Last week, The Brandeis Hoot published an article titled, “The case against fossil fuel divestment” by Joseph Silber. In response, I’d like to start by explaining a bit about the history of the fossil fuel divestment campaign at Brandeis. I am a member of Brandies Climate Justice, the club behind the campaign. During this six-year campaign, student and faculty supporters of divestment have been meeting with the board to discuss the issue and in 2015, presented the board with a 174-page report. To divest at this point would certainly not be “to blindly give into protestors’ demands,” as the article says. The article also seems to make the assumption that the majority of the student body is not in support of divestment. There is no data to back up this assumption, and in fact, although unfortunately there is no recent data on student support for divestment, in 2013, there was a referendum in which students voted 79 percent in favor of divestment.
The article starts by talking about a recent boycott against the state of Maine in response to Maine Senator Susan Collins’ vote to confirm Brett Kavanaugh to the Supreme Court. The article rightfully criticizes these boycotts as misdirected. The major victims are innocent business owners who had nothing to do with Kavanagh’s confirmation. The article then, however, compares this to fossil fuel divestment, saying this is another example of misdirected anger. He is undermining fossil fuel divestment legitimacy by comparing it to this boycott, but it’s simply a false equivalency. While Maine seafood did not cause Brett Kavanaugh, fossil fuels actually cause climate change. Fossil fuel companies have, in fact, spread misinformation about climate change for years, making them directly responsible for putting us all in more danger today. They also lobby against the transition to renewable energy with billions of dollars, making the already difficult task of climate change mitigation nearly impossible.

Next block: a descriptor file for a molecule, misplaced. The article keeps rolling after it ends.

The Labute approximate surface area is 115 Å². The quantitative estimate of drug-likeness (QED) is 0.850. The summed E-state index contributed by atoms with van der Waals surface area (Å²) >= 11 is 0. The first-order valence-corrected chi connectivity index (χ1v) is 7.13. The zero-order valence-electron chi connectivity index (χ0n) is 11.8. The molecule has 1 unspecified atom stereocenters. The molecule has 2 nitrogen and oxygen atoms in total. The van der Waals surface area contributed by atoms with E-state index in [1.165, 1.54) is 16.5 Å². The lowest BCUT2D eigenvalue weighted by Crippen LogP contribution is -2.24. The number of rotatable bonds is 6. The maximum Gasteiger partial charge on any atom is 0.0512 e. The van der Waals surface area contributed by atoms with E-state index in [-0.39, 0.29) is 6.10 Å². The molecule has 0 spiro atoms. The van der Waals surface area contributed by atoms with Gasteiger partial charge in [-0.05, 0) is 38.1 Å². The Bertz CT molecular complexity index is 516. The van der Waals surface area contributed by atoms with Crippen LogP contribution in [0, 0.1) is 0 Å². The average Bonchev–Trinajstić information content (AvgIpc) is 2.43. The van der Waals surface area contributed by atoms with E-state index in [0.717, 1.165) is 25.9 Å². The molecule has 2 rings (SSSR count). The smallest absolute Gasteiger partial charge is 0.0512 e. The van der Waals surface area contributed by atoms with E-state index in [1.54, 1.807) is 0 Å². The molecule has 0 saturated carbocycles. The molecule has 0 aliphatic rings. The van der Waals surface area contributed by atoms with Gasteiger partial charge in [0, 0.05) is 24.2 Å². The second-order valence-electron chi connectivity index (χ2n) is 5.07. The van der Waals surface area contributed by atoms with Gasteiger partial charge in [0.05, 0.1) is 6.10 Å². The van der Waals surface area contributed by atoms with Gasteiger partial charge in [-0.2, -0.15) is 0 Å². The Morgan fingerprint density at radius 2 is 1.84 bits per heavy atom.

The article says that “to divest a small amount from a select group of companies will achieve little-to-nothing in terms of turning the tide towards a more environmentally friendly planet,” so I will now explain what I see as the point of divestment because it goes beyond our endowment. Although Brandeis’ endowment is small, we believe that by divesting, we can encourage other institutions to do so, eventually setting a precedent that no institution with an “ethical investment policy” (like Brandeis) should have money invested in fossil fuels. In this way, divestment could make a financial impact. But besides literally taking money from the fossil fuel industry, the act of divestment can do more. The act of divesting is also symbolic. It’s a protest against the fossil fuel industry. It’s saying that we will not put up with any institution that holds us back on climate change action. Throughout the piece, the article talks about the importance of voting. I, along with the rest of Brandeis Climate Justice and environmental activists in general, agree that voting is enormously important (two of our core members are taking the semester off to canvas for the midterm election with an organization called the Sunrise Movement). But for great societal change, like the change needed to address the climate crisis, both direct and symbolic actions are needed.
The article’s first direct argument against fossil fuel divestment (besides simply saying that it is ineffective) comes when the author expresses concern about the low-income fossil fuel industry workers who could lose their jobs as a result of divestment campaigns. His concern for low-income workers is valid. As the article says, there is not enough being done to re-train these people in other fields. This is exactly why we need action, both by voting the right people into office and applying pressure through civic actions like divestment, to make the transition to renewable energy happen as quickly and painlessly as possible. Environmentalists do not wish to “throw tens of thousands of workers under the bus” as the article says, but we also do not want to throw hundreds of thousands of people in low-income, frontline communities all over the world who are already feeling the harsh effect of climate change “under the bus.”
I implore everyone who does not feel the urgency of the climate crisis to read the recent IPCC report. We simply cannot have fossil fuel companies continue to be the insanely large and powerful players they currently are and still have a safe world. It’s not best for the coal mine and gas station workers who can barely put food on the table because as climate change continues, food scarcity will rise, which will, in turn, raise food prices. Divestment is just one thing we can do to stand up to the power of the fossil fuel industry and show that we want to take immediate climate change action.